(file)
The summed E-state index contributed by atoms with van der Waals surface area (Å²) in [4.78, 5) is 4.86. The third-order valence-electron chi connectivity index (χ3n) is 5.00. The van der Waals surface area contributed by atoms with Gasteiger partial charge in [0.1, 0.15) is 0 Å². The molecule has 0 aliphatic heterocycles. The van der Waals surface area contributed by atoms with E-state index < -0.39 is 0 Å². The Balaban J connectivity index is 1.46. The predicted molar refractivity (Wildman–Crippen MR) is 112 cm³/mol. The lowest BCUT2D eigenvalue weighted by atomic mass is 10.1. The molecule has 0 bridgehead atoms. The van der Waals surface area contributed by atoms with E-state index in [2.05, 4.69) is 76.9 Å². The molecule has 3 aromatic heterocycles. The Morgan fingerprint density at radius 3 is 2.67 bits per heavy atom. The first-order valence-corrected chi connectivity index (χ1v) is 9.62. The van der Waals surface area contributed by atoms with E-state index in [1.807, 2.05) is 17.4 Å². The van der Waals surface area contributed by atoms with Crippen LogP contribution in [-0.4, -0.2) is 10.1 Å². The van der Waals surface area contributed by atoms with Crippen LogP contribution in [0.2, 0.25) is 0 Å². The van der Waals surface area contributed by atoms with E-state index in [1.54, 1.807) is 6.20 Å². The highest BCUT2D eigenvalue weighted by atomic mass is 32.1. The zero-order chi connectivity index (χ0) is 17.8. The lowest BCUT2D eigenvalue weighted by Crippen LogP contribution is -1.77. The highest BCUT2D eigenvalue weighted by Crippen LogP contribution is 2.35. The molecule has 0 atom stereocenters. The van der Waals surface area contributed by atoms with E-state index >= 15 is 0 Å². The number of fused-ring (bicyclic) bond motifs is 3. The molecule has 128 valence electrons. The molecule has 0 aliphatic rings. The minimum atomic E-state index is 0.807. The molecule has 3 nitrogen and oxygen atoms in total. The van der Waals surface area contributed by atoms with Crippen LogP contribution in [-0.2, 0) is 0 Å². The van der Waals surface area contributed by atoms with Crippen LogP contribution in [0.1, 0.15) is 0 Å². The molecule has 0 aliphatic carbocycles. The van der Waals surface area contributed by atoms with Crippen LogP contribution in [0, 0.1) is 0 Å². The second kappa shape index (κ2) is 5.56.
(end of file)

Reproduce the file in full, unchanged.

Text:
The summed E-state index contributed by atoms with van der Waals surface area (Å²) in [4.78, 5) is 4.86. The third-order valence-electron chi connectivity index (χ3n) is 5.00. The van der Waals surface area contributed by atoms with Gasteiger partial charge in [0.1, 0.15) is 0 Å². The molecule has 0 aliphatic heterocycles. The van der Waals surface area contributed by atoms with E-state index < -0.39 is 0 Å². The Balaban J connectivity index is 1.46. The predicted molar refractivity (Wildman–Crippen MR) is 112 cm³/mol. The lowest BCUT2D eigenvalue weighted by atomic mass is 10.1. The molecule has 0 bridgehead atoms. The van der Waals surface area contributed by atoms with E-state index in [2.05, 4.69) is 76.9 Å². The molecule has 3 aromatic heterocycles. The Morgan fingerprint density at radius 3 is 2.67 bits per heavy atom. The first-order valence-corrected chi connectivity index (χ1v) is 9.62. The van der Waals surface area contributed by atoms with E-state index in [1.807, 2.05) is 17.4 Å². The van der Waals surface area contributed by atoms with Crippen LogP contribution in [-0.4, -0.2) is 10.1 Å². The van der Waals surface area contributed by atoms with Crippen LogP contribution in [0.2, 0.25) is 0 Å². The van der Waals surface area contributed by atoms with E-state index in [1.54, 1.807) is 6.20 Å². The highest BCUT2D eigenvalue weighted by atomic mass is 32.1. The zero-order chi connectivity index (χ0) is 17.8. The lowest BCUT2D eigenvalue weighted by Crippen LogP contribution is -1.77. The highest BCUT2D eigenvalue weighted by Crippen LogP contribution is 2.35. The molecule has 0 atom stereocenters. The van der Waals surface area contributed by atoms with E-state index >= 15 is 0 Å². The number of fused-ring (bicyclic) bond motifs is 3. The molecule has 128 valence electrons. The molecule has 0 aliphatic rings. The minimum atomic E-state index is 0.807. The molecule has 3 nitrogen and oxygen atoms in total. The van der Waals surface area contributed by atoms with Crippen LogP contribution in [-0.2, 0) is 0 Å². The van der Waals surface area contributed by atoms with Crippen LogP contribution in [0.1, 0.15) is 0 Å². The molecule has 0 aliphatic carbocycles. The van der Waals surface area contributed by atoms with Crippen LogP contribution in [0, 0.1) is 0 Å². The second kappa shape index (κ2) is 5.56.